Accreditation

Q&A: Accreditation 101

Briefings on Accreditation and Quality, September 1, 2017

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Two experts explain what new accreditation specialists need to know

Editor’s note: The accreditation world can be a perplexing place. Accreditation specialists are expected to be up to date on forever-shifting healthcare regulations. They have to make sure every aspect of their facility is compliant with federal, state, and private standards and guidance. And when something is wrong, they have to ensure it gets and stays fixed.

This article is a primer for accreditation beginners: people who want to do their jobs well but need an idea of where to start.

The following answers come from Nan Tomsky, MN, RN, CPHRM, a principal consultant at Compass Clinical Consulting, and Richard Curtis, RN, MS, HACP, CEO of the Center for Improvement in Healthcare Quality and a nationally recognized expert on the CMS Conditions of Participation (CoP) and certification and survey process.

Q: What qualifications does someone need to be an accreditation specialist? What sort of background?

Tomsky: Ideally, qualifications would include a bachelor’s degree and three to five years of clinical experience in the hospital setting. Ideally, a bachelor’s degree in a healthcare-related field would be recommended. It is not absolute, however. For instance, a degree in business combined with healthcare experience would be a plus.

Experience in a department/specialty that interacts with patients and/or a wide variety of clinical or organizational departments is also a real plus. As a result, registered nurses are often preferred, but other disciplines are equally well qualified. I have had the pleasure of working with accreditation specialists whose backgrounds included social work, case management, laboratory, education, and even healthcare law.

The most important quality in a candidate is real commitment to and interest in helping the organization understand and implement practices to support accreditation and improve patient care, safety, and outcomes.

Curtis: Personally, I am less concerned with how many letters someone has after their name than I am about their experience working in the field of regulatory compliance and their knowledge of accreditation standards and the CMS CoPs.

As importantly, the right person has an inquisitive mind, excellent communication skills, pays attention to detail, can work with all levels of an organization (from the chair of the board to the housekeeper), and above all else has a passion for the job and doing the right thing.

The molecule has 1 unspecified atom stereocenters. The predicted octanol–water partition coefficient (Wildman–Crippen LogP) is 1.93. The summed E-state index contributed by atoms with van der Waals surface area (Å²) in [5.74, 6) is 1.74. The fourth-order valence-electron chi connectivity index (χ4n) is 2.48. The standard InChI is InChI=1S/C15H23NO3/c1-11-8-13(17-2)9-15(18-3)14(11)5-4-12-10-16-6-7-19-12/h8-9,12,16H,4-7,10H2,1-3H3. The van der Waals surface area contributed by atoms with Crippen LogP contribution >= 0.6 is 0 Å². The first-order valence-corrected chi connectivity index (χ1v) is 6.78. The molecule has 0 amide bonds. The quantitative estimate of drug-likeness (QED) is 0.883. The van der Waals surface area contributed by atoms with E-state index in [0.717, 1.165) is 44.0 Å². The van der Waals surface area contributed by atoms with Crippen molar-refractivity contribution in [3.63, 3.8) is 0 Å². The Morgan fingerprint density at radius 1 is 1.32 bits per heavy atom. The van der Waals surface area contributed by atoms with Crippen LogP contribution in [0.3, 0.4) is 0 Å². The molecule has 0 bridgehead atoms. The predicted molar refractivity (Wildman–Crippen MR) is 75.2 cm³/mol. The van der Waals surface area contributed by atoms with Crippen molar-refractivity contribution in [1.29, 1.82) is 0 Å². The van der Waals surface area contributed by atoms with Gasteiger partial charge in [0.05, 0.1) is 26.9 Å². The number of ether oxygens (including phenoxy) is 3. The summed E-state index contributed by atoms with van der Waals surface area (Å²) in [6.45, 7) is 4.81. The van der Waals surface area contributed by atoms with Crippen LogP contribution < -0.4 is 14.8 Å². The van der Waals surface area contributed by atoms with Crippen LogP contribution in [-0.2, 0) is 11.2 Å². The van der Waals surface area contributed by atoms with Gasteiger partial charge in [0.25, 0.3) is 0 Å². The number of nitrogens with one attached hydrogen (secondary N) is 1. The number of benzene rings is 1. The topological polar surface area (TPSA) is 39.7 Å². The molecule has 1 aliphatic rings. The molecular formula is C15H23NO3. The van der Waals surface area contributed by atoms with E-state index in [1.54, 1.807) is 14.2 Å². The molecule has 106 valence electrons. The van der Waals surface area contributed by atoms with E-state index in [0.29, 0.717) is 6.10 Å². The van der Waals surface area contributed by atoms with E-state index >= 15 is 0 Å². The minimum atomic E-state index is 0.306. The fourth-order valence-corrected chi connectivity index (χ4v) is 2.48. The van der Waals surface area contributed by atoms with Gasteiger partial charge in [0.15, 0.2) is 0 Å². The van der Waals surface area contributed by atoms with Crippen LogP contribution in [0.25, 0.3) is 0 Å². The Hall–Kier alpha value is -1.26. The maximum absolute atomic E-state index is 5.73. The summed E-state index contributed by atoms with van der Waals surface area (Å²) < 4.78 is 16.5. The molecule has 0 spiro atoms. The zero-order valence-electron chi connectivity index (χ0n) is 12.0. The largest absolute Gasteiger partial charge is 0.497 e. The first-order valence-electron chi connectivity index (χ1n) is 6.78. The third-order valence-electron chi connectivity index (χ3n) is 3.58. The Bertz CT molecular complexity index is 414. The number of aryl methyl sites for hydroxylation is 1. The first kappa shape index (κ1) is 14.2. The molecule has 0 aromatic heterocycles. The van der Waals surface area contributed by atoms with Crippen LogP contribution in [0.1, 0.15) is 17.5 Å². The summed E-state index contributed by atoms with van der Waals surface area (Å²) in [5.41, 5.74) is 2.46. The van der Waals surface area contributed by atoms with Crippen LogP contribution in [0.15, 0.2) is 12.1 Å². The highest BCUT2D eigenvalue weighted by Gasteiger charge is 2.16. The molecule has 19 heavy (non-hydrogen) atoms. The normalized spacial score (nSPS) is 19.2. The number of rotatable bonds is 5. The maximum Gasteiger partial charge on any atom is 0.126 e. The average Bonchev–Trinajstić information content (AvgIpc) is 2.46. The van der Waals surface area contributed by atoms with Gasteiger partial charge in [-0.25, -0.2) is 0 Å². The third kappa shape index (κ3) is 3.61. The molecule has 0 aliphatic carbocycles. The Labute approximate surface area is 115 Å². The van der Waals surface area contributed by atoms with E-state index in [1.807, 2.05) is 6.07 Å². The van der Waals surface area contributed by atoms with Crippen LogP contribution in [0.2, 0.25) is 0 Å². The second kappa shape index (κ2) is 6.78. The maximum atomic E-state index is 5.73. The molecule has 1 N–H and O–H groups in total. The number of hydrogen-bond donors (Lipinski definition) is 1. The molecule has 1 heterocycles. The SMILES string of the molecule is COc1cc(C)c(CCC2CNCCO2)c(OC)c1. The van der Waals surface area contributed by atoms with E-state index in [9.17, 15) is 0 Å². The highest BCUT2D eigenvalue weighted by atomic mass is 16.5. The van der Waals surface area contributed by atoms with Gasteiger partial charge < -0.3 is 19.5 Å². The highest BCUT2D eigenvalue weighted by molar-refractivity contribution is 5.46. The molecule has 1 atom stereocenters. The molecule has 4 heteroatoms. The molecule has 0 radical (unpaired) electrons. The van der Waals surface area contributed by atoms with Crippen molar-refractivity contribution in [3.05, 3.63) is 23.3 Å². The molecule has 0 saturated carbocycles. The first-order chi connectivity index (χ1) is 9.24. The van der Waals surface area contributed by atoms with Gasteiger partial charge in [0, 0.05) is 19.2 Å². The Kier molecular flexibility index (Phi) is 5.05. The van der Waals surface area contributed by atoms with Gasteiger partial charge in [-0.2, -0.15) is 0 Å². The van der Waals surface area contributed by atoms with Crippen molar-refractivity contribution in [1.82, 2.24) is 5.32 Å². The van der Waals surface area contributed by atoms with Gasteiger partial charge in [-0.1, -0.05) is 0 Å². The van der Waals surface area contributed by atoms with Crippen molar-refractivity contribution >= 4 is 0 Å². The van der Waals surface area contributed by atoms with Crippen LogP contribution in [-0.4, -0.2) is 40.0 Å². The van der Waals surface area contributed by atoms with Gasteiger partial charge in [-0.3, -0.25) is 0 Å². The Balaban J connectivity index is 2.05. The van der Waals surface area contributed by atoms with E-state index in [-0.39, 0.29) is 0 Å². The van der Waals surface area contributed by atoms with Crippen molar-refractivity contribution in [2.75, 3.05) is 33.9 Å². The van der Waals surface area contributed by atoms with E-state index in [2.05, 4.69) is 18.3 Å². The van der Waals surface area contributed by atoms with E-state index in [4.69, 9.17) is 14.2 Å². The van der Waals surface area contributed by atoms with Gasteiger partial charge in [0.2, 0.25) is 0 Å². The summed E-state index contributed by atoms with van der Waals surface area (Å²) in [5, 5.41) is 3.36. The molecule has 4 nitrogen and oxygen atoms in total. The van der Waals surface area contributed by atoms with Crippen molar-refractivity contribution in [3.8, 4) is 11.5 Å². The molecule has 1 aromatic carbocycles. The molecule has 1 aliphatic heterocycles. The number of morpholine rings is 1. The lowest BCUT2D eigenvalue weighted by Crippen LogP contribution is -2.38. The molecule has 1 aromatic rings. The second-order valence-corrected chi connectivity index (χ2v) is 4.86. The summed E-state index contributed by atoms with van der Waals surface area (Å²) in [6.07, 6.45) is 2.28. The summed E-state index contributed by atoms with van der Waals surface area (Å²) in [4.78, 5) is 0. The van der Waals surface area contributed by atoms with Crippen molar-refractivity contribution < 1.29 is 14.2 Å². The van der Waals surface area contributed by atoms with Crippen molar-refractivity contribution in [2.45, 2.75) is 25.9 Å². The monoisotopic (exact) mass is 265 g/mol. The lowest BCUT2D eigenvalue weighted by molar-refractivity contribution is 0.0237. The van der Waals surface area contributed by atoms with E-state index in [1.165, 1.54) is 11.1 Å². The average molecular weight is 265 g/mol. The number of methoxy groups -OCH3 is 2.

Q: What does an average day as an accreditation specialist look like? What tasks are they expected to do?

Curtis: I’d say right off the bat that no two days are alike. A lot of time is spent researching regulations and advising others on what they can and can’t do from a regulatory standpoint.

In many ways, I liken an accreditation specialist to internal affairs at a police department. The job is to make sure that policies are followed and standards are met. You won’t be the most popular person around, but the work you do is vital. Imagine if no one was “watching the store.”

Tomsky: One of the reasons this position is an interesting and challenging one is that there is rarely an average day. Routine parts of a day can include scheduled meetings, reviewing policies and procedures, data review, and researching best practice. At least weekly, joining others in patient safety rounds, Environment of Care (EOC) rounds, or other mock survey activities can be anticipated.

 An accreditation specialist will be expected to keep up to date on changes to standards (or their interpretation), both for the accrediting body for their organization and CMS’ CoPs as well as developing a working knowledge of state statutes as they relate to policies and procedures.

Active participation in leadership meetings, quality committee meetings, EOC committee meetings, patient safety committee meetings, grievance and complaint committees, and route cause analysis team meetings would be expected. Education is also a key component for the accreditation specialist position. Education efforts include formal presentations at meetings and just-in-time training, as well as passive education efforts, such as development of screen saver messages or posters.

Chairing an accreditation committee is often an expectation. The specialist is also responsible for establishing a survey response plan to include, among other things, notification to leaders and others that the survey team has arrived, document availability, identification of scribes, and communication during survey to stakeholders.  

This is an excerpt from a member only article. To read the article in its entirety, please login or subscribe to Briefings on Accreditation and Quality.

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